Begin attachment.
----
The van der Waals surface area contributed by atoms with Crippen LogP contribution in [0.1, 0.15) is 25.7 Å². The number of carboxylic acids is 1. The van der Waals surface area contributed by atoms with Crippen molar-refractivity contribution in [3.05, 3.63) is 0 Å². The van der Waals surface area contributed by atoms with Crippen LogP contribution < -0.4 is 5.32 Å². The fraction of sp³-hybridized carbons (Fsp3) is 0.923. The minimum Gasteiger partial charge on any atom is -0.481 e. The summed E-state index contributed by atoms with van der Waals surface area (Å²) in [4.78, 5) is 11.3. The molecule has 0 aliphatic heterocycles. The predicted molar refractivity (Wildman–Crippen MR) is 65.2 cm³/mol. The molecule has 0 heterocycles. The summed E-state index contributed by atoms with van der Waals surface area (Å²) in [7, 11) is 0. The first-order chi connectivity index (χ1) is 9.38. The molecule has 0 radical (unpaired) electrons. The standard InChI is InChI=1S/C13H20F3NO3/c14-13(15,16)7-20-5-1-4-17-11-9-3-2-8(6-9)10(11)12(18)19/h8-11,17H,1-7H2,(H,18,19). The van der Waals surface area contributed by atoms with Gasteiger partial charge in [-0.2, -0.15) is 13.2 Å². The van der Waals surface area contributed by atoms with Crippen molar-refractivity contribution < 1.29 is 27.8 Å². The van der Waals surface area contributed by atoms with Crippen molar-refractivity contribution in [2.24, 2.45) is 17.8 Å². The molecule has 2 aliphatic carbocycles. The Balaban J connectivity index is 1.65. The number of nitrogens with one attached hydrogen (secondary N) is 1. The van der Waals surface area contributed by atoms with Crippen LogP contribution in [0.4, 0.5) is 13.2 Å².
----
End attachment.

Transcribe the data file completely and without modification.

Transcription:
The van der Waals surface area contributed by atoms with Crippen LogP contribution in [0.1, 0.15) is 25.7 Å². The number of carboxylic acids is 1. The van der Waals surface area contributed by atoms with Crippen molar-refractivity contribution in [3.05, 3.63) is 0 Å². The van der Waals surface area contributed by atoms with Crippen LogP contribution < -0.4 is 5.32 Å². The fraction of sp³-hybridized carbons (Fsp3) is 0.923. The minimum Gasteiger partial charge on any atom is -0.481 e. The summed E-state index contributed by atoms with van der Waals surface area (Å²) in [4.78, 5) is 11.3. The molecule has 0 aliphatic heterocycles. The predicted molar refractivity (Wildman–Crippen MR) is 65.2 cm³/mol. The molecule has 0 heterocycles. The summed E-state index contributed by atoms with van der Waals surface area (Å²) in [7, 11) is 0. The first-order chi connectivity index (χ1) is 9.38. The molecule has 0 radical (unpaired) electrons. The standard InChI is InChI=1S/C13H20F3NO3/c14-13(15,16)7-20-5-1-4-17-11-9-3-2-8(6-9)10(11)12(18)19/h8-11,17H,1-7H2,(H,18,19). The van der Waals surface area contributed by atoms with Gasteiger partial charge in [-0.2, -0.15) is 13.2 Å². The van der Waals surface area contributed by atoms with Crippen molar-refractivity contribution < 1.29 is 27.8 Å². The van der Waals surface area contributed by atoms with Crippen molar-refractivity contribution in [2.24, 2.45) is 17.8 Å². The molecule has 2 aliphatic carbocycles. The Balaban J connectivity index is 1.65. The number of nitrogens with one attached hydrogen (secondary N) is 1. The van der Waals surface area contributed by atoms with Crippen LogP contribution in [0.4, 0.5) is 13.2 Å².